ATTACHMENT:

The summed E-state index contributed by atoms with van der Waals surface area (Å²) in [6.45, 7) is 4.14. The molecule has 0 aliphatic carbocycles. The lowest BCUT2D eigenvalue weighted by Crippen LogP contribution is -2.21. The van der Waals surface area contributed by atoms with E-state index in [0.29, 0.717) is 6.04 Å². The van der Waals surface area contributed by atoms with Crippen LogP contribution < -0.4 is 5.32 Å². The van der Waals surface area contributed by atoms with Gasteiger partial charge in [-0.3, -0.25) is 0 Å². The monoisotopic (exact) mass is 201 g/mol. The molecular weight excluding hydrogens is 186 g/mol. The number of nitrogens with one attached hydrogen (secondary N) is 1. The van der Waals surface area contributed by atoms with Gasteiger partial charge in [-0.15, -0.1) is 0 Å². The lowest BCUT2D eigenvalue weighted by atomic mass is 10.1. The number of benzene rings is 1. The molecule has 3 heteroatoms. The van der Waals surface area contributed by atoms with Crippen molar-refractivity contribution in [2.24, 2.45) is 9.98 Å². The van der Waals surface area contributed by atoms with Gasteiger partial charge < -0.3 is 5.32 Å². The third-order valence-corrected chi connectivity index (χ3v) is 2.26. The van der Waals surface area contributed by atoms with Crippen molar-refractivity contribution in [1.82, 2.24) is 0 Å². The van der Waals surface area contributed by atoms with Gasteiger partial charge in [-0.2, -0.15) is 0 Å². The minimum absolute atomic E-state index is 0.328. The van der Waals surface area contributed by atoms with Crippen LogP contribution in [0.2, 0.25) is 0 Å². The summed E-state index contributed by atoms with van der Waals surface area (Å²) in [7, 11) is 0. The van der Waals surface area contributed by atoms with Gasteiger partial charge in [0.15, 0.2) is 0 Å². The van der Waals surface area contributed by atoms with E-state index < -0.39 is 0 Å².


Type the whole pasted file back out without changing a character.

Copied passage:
The summed E-state index contributed by atoms with van der Waals surface area (Å²) in [6.45, 7) is 4.14. The molecule has 0 aliphatic carbocycles. The lowest BCUT2D eigenvalue weighted by Crippen LogP contribution is -2.21. The van der Waals surface area contributed by atoms with E-state index in [0.29, 0.717) is 6.04 Å². The van der Waals surface area contributed by atoms with Crippen LogP contribution < -0.4 is 5.32 Å². The van der Waals surface area contributed by atoms with Gasteiger partial charge in [-0.3, -0.25) is 0 Å². The monoisotopic (exact) mass is 201 g/mol. The molecular weight excluding hydrogens is 186 g/mol. The number of nitrogens with one attached hydrogen (secondary N) is 1. The van der Waals surface area contributed by atoms with Gasteiger partial charge in [-0.15, -0.1) is 0 Å². The lowest BCUT2D eigenvalue weighted by atomic mass is 10.1. The number of benzene rings is 1. The molecule has 3 heteroatoms. The van der Waals surface area contributed by atoms with Crippen molar-refractivity contribution in [2.24, 2.45) is 9.98 Å². The van der Waals surface area contributed by atoms with Gasteiger partial charge < -0.3 is 5.32 Å². The third-order valence-corrected chi connectivity index (χ3v) is 2.26. The van der Waals surface area contributed by atoms with Crippen molar-refractivity contribution in [1.82, 2.24) is 0 Å². The van der Waals surface area contributed by atoms with Gasteiger partial charge in [-0.2, -0.15) is 0 Å². The minimum absolute atomic E-state index is 0.328. The van der Waals surface area contributed by atoms with Crippen LogP contribution in [0.2, 0.25) is 0 Å². The summed E-state index contributed by atoms with van der Waals surface area (Å²) in [7, 11) is 0. The van der Waals surface area contributed by atoms with Gasteiger partial charge in [0.15, 0.2) is 0 Å². The van der Waals surface area contributed by atoms with E-state index < -0.39 is 0 Å².